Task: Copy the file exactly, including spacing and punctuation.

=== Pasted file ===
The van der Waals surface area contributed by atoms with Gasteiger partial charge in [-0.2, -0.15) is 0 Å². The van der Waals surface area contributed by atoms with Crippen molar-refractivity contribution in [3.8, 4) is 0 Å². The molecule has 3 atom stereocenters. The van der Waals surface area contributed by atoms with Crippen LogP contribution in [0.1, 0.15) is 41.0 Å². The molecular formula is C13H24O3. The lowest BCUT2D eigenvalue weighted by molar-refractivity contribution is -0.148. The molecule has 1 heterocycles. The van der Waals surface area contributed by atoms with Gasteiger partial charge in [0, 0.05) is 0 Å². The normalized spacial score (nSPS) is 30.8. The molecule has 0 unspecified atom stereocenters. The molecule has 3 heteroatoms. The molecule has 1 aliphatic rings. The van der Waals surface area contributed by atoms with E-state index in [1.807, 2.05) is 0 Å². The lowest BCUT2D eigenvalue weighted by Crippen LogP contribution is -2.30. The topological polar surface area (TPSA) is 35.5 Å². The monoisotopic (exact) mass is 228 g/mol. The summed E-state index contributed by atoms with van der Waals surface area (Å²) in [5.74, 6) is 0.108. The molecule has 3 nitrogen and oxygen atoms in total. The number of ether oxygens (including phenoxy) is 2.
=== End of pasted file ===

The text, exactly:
The van der Waals surface area contributed by atoms with Gasteiger partial charge in [-0.2, -0.15) is 0 Å². The van der Waals surface area contributed by atoms with Crippen molar-refractivity contribution in [3.8, 4) is 0 Å². The molecule has 3 atom stereocenters. The van der Waals surface area contributed by atoms with Crippen LogP contribution in [0.1, 0.15) is 41.0 Å². The molecular formula is C13H24O3. The lowest BCUT2D eigenvalue weighted by molar-refractivity contribution is -0.148. The molecule has 1 heterocycles. The van der Waals surface area contributed by atoms with Gasteiger partial charge in [0, 0.05) is 0 Å². The normalized spacial score (nSPS) is 30.8. The molecule has 0 unspecified atom stereocenters. The molecule has 3 heteroatoms. The molecule has 1 aliphatic rings. The van der Waals surface area contributed by atoms with E-state index in [1.807, 2.05) is 0 Å². The lowest BCUT2D eigenvalue weighted by Crippen LogP contribution is -2.30. The topological polar surface area (TPSA) is 35.5 Å². The monoisotopic (exact) mass is 228 g/mol. The summed E-state index contributed by atoms with van der Waals surface area (Å²) in [5.74, 6) is 0.108. The molecule has 3 nitrogen and oxygen atoms in total. The number of ether oxygens (including phenoxy) is 2.